Did you know that Shakespeare was a proponent of quantitative easing?
Sure! Go look at The Merry Wives of Windsor, act 2, scene 2. He says, “If money go before, all ways do lie open.”
And the Federal Reserve, the ECB, the Bank of England, and now the Bank of Japan all seem to agree that spending money can open up the path to increased economic activity…or at least that it’s worth trying. So all of these central banks are now back in balance sheet-expanding mode, buying assets to keep rates down. And equity markets loved it, but now that the initial intoxication of all that QE has hit the system, it’s time to look back at the data. That’s where we’re going to see the improvement…if it comes. Reviewing last week’s data, it’s still a mixed bag. Manufacturing activity, based on the Markit flash PMI readings, was up slightly in China, down in the Eurozone, and stagnant in the United States. Housing data – at least in the U.S. market – has continued on its strong path; though don’t expect it to hit its pre-recession peaks anytime soon. And in the United States, jobless claims were down, but the four-week average ticked up. So, all told, it continues to be a slow recovery.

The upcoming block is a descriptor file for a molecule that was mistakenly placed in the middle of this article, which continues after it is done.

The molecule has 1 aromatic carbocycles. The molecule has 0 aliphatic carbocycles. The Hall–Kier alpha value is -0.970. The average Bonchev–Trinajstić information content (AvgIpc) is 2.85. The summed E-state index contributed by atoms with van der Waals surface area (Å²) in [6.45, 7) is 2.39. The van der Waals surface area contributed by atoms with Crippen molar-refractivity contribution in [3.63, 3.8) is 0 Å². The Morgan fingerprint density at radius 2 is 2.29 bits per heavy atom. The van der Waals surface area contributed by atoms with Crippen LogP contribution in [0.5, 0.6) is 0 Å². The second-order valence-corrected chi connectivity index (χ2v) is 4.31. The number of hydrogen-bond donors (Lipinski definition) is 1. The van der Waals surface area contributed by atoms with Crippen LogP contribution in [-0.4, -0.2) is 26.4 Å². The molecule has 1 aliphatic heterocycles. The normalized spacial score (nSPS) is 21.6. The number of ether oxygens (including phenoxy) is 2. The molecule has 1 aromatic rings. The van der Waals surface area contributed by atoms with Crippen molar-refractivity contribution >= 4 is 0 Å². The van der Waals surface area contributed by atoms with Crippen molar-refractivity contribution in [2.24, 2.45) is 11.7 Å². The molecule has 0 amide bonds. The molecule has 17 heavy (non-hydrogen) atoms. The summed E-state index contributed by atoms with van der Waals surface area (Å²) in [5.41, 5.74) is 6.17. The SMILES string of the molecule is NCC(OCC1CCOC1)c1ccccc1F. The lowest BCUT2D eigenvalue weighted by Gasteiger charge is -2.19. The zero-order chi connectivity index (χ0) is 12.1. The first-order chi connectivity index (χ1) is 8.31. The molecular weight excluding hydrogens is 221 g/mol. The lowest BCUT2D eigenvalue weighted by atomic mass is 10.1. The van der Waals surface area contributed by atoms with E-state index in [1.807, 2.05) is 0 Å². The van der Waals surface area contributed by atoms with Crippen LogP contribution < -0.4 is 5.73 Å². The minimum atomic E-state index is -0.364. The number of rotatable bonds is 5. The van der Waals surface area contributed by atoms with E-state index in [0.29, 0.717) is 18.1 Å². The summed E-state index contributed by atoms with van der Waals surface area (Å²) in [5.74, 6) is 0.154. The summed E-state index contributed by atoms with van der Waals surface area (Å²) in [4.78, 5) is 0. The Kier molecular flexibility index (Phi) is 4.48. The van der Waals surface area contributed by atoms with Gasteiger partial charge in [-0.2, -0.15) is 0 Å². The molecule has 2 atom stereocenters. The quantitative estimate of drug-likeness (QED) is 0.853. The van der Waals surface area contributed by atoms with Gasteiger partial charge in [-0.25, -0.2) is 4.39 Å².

Though, maybe slow isn’t bad. In Romeo and Juliet, Shakespeare cautions the young couple with prudence, “Wisely, and slow. They stumble that run fast.” But, if we can’t muster a “running” economy, then maybe a quick walk would be a nice change of pace from this crawling. Be sure to check out our full economic recap here, as well as some further thoughts on the central bank moves and job expansion in a recession.